As COVID-19 vaccines roll out around the globe there is a feeling that something about the way we have lived has ended and a new way of life is beginning. How many times in history has this been true for the whole world: that a single event has irrevocably changed the way we live on a global scale? This question spans human history but can also be considered across the existence of the Earth – some 4.2 billion years.

Our feature article examines the collision of two world changing events – COVID-19 and the technological revolution that has produced the internet, social media and Wi-Fi. Sarah Foster presents a detailed review of the impact of COVID-19 and Wi-Fi on the younger community in her article: The Impact on Mental Health of Children and Young People During and After the COVID-19 Pandemic.

In light of the traumatic implications of these current events we have been able to publish another excerpt from trauma specialist Babette Rothschild from an introduction to her recent publication, Revolutionising Trauma Treatment (see May issue). She provides insight into the motivations and subsequent thinking that led to the writing of her book.

A new case study from Roger Keizerstein, Through Illness, A Veteran Faces and Overcomes His Painful Past, examines the case of a Vietnam veteran dealing with paralysing anxiety. The case reveals the vulnerability of the client and the importance of accuracy in diagnosis. These case studies are invaluable in deepening our appreciation of the therapeutic experience.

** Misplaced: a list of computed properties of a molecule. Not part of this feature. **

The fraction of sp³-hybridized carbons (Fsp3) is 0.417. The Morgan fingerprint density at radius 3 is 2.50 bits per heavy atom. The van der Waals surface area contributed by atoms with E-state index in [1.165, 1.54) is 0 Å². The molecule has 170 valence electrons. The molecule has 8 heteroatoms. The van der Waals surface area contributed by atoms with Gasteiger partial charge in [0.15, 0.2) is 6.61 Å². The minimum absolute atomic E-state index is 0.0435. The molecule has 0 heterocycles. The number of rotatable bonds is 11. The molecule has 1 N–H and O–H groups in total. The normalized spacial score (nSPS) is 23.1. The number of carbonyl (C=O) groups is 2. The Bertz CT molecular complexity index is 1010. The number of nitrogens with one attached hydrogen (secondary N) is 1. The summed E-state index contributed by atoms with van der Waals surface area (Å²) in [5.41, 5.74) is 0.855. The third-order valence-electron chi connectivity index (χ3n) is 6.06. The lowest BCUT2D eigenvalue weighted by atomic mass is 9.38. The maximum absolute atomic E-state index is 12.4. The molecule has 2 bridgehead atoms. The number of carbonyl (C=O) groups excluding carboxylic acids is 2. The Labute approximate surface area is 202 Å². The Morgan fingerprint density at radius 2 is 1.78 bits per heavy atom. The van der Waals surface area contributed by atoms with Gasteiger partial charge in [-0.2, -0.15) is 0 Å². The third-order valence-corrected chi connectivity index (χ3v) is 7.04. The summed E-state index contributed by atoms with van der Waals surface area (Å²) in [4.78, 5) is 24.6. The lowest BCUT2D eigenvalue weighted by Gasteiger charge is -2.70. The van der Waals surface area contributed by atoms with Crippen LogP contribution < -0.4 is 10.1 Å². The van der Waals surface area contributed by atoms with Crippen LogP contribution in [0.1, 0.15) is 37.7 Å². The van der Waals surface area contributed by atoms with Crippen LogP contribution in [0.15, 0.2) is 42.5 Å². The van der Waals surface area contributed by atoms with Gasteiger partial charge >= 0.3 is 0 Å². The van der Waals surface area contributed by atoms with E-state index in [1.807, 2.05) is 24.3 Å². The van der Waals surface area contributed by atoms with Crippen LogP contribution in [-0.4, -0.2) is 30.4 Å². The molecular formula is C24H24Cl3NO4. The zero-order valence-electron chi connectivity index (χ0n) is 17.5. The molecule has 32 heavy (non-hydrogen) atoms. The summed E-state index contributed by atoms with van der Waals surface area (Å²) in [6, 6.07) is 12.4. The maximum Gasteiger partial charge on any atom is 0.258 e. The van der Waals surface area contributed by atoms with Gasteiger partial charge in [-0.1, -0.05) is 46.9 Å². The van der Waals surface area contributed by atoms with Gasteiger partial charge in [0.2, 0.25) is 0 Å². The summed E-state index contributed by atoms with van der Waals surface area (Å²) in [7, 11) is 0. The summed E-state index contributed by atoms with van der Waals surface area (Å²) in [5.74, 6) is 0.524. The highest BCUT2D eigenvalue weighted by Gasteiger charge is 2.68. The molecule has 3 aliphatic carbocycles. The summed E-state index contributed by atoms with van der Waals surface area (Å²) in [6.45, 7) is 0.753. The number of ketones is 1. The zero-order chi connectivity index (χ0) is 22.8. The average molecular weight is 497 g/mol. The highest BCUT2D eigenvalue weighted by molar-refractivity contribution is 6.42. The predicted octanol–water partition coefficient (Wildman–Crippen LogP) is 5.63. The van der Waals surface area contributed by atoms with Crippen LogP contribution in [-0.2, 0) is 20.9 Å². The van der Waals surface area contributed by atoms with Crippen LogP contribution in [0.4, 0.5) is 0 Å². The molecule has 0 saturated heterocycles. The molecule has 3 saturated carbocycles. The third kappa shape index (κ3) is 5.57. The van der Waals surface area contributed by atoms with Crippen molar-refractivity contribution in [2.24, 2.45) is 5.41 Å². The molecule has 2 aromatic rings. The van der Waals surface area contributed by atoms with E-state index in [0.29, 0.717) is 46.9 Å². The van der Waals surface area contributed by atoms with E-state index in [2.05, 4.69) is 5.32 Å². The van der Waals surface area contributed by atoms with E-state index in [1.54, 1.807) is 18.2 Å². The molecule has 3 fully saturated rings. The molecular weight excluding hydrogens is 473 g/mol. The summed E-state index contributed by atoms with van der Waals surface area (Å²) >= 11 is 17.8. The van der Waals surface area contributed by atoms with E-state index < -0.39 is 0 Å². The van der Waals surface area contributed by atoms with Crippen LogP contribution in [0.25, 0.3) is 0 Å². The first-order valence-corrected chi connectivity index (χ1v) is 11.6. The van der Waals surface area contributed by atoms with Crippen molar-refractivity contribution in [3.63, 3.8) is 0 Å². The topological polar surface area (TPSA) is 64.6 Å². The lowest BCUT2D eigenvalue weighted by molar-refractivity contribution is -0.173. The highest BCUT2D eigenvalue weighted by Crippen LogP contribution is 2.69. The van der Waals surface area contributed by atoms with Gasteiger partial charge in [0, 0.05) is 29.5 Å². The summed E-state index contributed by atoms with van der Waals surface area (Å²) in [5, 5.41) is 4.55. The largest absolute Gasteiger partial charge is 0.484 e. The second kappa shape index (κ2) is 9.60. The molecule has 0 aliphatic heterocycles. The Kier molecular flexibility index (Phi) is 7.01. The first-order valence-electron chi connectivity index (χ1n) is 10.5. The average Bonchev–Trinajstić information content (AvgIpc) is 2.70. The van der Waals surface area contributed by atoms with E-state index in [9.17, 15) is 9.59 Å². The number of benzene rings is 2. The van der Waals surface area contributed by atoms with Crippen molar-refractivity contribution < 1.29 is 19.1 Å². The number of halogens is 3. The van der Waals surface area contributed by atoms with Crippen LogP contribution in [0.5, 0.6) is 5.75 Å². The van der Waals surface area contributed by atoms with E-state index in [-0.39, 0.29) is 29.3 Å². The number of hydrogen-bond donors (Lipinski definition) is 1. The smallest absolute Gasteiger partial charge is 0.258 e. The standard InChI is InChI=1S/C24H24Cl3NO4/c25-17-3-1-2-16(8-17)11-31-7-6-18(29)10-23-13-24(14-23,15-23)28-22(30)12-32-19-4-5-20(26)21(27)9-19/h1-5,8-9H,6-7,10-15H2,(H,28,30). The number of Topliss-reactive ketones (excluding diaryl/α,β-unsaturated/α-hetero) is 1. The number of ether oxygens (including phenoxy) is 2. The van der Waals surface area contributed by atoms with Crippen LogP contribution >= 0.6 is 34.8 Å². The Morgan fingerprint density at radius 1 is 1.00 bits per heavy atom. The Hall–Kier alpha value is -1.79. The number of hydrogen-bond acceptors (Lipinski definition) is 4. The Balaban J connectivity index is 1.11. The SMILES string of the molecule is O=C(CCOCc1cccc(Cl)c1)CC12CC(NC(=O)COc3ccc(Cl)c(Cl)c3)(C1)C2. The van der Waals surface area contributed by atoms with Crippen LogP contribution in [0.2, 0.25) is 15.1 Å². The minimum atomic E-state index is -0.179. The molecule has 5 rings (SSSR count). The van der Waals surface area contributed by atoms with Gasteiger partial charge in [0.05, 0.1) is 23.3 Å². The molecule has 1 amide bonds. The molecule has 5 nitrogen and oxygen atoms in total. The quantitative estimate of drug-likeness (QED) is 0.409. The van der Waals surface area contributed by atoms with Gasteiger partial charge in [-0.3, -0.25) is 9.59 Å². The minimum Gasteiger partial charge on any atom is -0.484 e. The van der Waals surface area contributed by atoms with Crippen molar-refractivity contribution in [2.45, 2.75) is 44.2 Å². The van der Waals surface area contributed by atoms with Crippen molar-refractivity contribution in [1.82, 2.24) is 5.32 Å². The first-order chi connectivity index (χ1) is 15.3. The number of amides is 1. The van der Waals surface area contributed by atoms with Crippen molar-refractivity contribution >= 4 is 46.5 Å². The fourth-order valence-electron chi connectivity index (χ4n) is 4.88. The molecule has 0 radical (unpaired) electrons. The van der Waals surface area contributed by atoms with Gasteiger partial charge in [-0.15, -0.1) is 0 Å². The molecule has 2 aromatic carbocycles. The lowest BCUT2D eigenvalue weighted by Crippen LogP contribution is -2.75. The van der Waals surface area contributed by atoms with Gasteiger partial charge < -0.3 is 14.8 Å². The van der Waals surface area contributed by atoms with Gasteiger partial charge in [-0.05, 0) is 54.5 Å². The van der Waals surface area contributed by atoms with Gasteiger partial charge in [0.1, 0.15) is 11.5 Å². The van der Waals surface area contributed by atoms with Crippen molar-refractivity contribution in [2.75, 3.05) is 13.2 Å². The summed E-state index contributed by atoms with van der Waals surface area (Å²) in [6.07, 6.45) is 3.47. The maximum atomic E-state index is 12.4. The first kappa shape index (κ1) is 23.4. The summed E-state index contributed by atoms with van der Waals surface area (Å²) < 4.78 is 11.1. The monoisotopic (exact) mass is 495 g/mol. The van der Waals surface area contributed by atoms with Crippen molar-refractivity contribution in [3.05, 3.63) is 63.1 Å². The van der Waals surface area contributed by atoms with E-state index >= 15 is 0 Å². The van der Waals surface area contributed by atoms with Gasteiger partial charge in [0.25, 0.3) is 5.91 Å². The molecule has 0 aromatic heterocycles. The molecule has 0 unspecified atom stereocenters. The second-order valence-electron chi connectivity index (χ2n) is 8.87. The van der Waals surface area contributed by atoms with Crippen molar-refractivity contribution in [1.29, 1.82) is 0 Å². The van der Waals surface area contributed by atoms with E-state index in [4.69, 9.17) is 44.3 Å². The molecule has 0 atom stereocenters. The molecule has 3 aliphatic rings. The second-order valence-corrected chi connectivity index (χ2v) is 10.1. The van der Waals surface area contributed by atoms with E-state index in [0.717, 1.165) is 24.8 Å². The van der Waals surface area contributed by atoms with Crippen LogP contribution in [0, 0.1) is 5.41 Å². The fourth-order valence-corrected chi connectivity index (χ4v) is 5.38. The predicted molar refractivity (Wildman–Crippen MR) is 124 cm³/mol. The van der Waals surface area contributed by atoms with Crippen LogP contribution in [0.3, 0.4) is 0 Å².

But, as a reminder that despite these social changes, there is much about the human psyche that has not changed, Gunnel Minett reviews a new book about Carl Jung. Decoding Jung’s Metaphysics: The archetypal semantics of an experiential universe by Bernardo Kastrup, takes us deeply into Jung’s contribution to our understanding of our vulnerabilities and fragilities as we struggle to manage a world that seems to be changing beneath our feet.

How do we best make these social behavioural changes within the context of our naturally qualities? The conundrum first presented by French author John-Baptiste Alphonse Karr in 1849 remains: The more things change the more things stay the same. We wish everybody well and we look forward to a world that is able to embrace change, while, at the same time, become more fully engaged with our natural capacities as evolved human beings.

RICHARD HILL | EDITOR

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